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“Delinquencies by Gangsters’ Group Have Reached Alarming Levels”

“Delinquencies by Gangsters’ Group Have Reached Alarming Levels”

Posted March. 09, 2005 22:39,   


A schoolteacher has claimed that half of the primary, middle and high schools in Seoul have an “Il-jin-hoe (gangster’s group)” on campus. According to the claim, student gang members indulge in violence and delinquent activities, including open sexual intercourse through their meetings.

On March 9, Jeong Se-young (52.picture), a teacher of the J middle school in Dongdaemun-gu, Seoul, and a member of the Education Movement Committee of the Young Korean Academy, lectured at the “Anti-Campus Violence for Workers Workshop” held at the Seodaemun Police Station, Seoul. Jeong’s talk noted that “knowing about gangster’s group could reduce campus violence up to one tenth.”

Jeong is worried that student gangs may develop into more organized gangs. Currently, senior members teach a new gang member the gang’s hierarchy, fighting techniques, and contraceptive measures. The teacher claimed that gang members share lascivious material and information through Internet sites, suggesting that school gangs are already more organized than many might think.

Jeong also claimed that the students in the Seoul area have a union of student gangs and even held a “one day rock café” on Saturdays and Sundays during their 2003 winter vacation. During the café, 500 to 1200 students participated, even though the entrance price for the café was 7000 won for each person. Jeong further commented that the union in Seoul area alone totals about 2000 gang members.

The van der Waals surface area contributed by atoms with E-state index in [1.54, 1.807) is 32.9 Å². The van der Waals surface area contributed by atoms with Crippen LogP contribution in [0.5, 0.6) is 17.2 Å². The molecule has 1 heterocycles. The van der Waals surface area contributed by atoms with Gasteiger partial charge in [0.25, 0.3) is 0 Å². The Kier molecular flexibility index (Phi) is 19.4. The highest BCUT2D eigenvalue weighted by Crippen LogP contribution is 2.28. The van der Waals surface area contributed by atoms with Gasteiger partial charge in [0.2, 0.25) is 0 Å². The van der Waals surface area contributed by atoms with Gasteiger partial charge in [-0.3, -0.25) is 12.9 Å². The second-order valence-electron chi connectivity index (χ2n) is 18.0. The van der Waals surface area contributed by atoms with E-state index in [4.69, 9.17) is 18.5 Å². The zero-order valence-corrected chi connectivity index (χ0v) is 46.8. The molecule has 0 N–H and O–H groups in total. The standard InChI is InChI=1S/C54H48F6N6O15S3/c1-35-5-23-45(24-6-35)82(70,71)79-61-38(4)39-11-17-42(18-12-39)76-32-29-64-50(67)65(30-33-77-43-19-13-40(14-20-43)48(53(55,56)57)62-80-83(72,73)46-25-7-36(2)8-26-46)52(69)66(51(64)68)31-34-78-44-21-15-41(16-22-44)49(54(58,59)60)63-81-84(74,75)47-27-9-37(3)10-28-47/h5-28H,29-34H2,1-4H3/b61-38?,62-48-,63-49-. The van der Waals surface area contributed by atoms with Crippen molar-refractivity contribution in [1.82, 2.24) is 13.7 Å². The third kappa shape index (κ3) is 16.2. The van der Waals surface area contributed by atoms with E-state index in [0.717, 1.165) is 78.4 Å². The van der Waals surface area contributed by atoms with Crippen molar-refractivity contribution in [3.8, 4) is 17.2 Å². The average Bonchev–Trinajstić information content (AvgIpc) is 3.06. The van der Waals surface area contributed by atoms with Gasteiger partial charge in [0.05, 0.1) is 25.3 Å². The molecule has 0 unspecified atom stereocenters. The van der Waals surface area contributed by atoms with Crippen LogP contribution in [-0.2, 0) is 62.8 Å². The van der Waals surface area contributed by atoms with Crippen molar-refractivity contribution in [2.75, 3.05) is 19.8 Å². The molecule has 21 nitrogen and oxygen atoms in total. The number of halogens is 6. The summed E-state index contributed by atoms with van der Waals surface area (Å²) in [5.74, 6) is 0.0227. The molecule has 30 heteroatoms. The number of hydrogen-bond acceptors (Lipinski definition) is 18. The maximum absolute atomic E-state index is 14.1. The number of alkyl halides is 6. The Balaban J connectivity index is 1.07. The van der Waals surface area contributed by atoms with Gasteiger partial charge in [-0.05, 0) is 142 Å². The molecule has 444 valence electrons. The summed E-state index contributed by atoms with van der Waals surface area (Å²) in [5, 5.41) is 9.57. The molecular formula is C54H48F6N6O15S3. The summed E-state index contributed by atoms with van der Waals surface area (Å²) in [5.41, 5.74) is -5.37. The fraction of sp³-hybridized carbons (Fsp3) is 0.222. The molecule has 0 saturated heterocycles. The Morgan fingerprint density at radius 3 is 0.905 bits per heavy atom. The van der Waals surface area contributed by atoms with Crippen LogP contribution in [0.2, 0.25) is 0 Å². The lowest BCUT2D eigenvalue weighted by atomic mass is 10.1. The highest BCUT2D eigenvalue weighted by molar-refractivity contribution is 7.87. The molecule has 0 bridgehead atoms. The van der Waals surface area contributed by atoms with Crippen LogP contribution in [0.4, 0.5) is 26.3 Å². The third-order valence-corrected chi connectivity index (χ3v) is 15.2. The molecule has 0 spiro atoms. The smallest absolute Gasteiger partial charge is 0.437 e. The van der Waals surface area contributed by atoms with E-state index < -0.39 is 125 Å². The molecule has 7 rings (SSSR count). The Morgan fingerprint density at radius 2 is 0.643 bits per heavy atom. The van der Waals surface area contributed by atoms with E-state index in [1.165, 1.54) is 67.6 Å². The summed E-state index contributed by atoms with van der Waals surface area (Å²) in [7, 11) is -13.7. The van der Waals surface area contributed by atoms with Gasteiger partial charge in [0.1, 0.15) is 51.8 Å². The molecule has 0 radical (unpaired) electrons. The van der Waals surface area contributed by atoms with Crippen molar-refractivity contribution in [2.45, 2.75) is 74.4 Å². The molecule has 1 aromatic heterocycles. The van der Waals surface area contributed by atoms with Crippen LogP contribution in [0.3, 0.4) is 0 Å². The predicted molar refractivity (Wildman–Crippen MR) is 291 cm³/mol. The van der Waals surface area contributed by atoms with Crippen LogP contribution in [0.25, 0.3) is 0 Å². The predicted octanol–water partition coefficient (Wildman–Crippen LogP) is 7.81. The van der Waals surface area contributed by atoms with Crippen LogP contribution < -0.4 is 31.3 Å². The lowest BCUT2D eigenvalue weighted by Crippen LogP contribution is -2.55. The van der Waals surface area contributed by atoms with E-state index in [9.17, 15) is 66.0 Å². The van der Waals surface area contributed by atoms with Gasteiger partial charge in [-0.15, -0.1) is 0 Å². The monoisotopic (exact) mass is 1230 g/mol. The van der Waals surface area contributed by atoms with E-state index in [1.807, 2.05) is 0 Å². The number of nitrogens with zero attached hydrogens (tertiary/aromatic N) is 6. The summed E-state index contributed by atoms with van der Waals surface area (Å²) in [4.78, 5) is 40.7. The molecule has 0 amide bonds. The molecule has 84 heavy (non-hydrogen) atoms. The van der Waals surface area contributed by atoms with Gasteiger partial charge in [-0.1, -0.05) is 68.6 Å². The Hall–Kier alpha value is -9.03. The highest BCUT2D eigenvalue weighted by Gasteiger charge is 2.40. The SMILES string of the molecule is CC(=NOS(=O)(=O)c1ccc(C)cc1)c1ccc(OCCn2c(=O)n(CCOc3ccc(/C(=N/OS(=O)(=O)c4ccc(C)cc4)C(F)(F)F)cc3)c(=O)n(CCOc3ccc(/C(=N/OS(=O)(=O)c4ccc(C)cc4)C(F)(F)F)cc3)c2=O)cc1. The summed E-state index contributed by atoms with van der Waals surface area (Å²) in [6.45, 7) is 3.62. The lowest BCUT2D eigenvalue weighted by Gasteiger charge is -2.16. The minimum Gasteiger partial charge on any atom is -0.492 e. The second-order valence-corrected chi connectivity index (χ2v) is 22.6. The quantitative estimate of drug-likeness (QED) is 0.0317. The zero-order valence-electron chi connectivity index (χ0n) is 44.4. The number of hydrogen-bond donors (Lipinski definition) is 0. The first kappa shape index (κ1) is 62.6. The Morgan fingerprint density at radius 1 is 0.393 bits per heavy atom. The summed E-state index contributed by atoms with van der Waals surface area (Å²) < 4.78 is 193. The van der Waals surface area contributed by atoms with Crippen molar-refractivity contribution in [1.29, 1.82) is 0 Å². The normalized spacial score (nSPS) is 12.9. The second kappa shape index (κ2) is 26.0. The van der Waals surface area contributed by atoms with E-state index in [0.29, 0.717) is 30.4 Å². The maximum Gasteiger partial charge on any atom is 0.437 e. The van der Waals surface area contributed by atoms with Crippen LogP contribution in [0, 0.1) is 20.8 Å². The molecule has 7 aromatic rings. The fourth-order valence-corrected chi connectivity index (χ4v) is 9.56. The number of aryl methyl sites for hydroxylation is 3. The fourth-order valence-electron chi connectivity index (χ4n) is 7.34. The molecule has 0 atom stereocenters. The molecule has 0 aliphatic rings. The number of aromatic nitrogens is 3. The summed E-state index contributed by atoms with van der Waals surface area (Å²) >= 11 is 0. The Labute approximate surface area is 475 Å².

One of the most popular programs of the cafés appears to be the so-called “sex machine,” in which naked male and female students imitate sexual intercourse and “select a slave” who will dance suggestively, sit by their partners, and serve them drinks for a fee.

Jeong even asserted that he has met some students who have claimed that they participated in sexual intercourse at the gang-related event held in the M café at the entrance of the Sungshin Women’s University in 2000 and 2001.

Many of the gangsters’ groups go unnoticed=Jeong said, “The schools and the office of education don’t conduct proper investigations and that they curtail or conceal the violence on campus committed by gangsters’ groups. He added that out of the 1200 primary, middle and high schools in Seoul area, about 600 schools have student gangs.

During his talk at the workshop, Jeong also mentioned that about 20 students in each school are presumed to have joined student gangs and that the center was instructing a total of 9 student gangs - three gangs for each grade of middle school in Seoul.

Jeong has said that although schools have uncovered a gangsters’ group with 551 members from five primary schools in Seoul during an investigation from March to May in 2002, the investigation was suspended on a recommendation from the Office of Education.

At the workshop, Jeong outlined his plan for school gangs, a plan that combines a mixed education structure, increased vigilance, and school anti-violence plans. He recommends an investigation structure involving front line school staff and the Office of Education. In the structure, two or three schools would combine resources and share information to detect student gang activity.

He mentioned that he became interested in student gangs while examining a case in which female students were assaulted before their graduation by student gang members. Since then, Jeong has collected various data through interviews with his students.

Meanwhile, an official of the Police Station has said that not all student gangs are violent or bad. The official claimed that some of Jeong’s assertions and announcements maybe exaggerations to some extent.

Na-Yeon Lee needjung@donga.com larosa@donga.com